The American Academy of Ophthalmology provides three important tips about preventing diabetes-related vision loss through eye exams

SAN FRANCISCO, May 19, 2015 /PRNewswire/ –While the possibility of losing sight may be a common concern among seniors, eye doctors are reminding the public that advancing age is not the only reason people should be vigilant about protecting their vision. Having diabetes is another significant risk factor for developing eye diseases that can cause blindness if left untreated.

In support of the National Eye Institute’s Healthy Vision Month in May, the American Academy of Ophthalmology is urging the 29 million Americans with diabetes to become more aware that they have a greater chance of being diagnosed with eye conditions, such as diabetic retinopathy, glaucoma and cataracts, than those without the systemic disease. Ophthalmologists the medical doctors who treat these eye conditions are also emphasizing that in addition to maintaining good blood glucose levels, having a dilated eye exam is the best first-line defense against vision loss from diabetic eye disease.

To help people with diabetes protect their sight, the Academy is sharing with the public three important tips about preventing and detecting diabetic eye disease through eye exams.

  • Early detection is key to preventing diabetes-related vision loss.
    “It’s very important for all people with diabetes to know that diabetes can affect their eyes,” said ophthalmologist Purnima S. Patel, M.D. “Diabetes causes damage throughout the body by affecting small blood vessels, and some of the smallest blood vessels are in the back of the eye. This can result in bleeding or leakage of fluid that can result in decreased vision or even blindness. This is known as diabetic retinopathy, but if it’s detected early we can control it and prevent vision loss.”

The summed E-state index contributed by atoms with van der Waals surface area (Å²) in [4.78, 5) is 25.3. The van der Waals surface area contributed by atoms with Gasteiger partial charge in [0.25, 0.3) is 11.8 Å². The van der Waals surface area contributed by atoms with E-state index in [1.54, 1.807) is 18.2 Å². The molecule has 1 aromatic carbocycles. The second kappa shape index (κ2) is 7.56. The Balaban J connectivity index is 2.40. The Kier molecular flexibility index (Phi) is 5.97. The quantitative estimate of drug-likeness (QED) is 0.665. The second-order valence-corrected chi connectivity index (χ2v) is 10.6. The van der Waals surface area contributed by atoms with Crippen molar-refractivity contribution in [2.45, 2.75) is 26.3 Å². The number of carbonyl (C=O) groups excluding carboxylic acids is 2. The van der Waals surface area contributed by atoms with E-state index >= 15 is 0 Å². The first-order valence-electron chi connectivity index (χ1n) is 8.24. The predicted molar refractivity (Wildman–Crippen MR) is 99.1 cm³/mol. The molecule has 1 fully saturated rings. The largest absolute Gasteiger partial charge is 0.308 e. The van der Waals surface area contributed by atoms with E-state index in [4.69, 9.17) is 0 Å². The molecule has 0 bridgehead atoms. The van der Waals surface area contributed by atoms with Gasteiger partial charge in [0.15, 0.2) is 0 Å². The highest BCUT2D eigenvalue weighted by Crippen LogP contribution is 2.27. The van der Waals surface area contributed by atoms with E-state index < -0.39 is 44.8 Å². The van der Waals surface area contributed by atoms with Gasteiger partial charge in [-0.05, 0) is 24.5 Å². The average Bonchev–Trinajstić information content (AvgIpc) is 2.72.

• Diabetes-related vision loss can be detected though comprehensive eye exams.
    “The diabetic retinopathy exam is a comprehensive eye exam that includes a dilated retinal exam with special microscopes and lenses,” said retinal specialist Abdhish R. Bhavsar, M.D. “The retina at the back of the eye is like the film in a camera and it makes the picture and sends the signal to the brain. With specialized instruments in the office, the ophthalmologist can see the retina in great detail in order to assess the potential changes that diabetic retinopathy causes.”
  • How often you get a diabetic eye exam depends on the kind of diabetes you have.
    “It is recommended that adults with type 2 diabetes have a comprehensive eye exam with dilation when they are diagnosed, then at yearly intervals,” said ophthalmologist Gary Hirshfield, M.D. “People with type 1 diabetes require a dilated eye exam five years after diagnosis, and annually after ………..                       Read more:                      Source: Consumer Electronics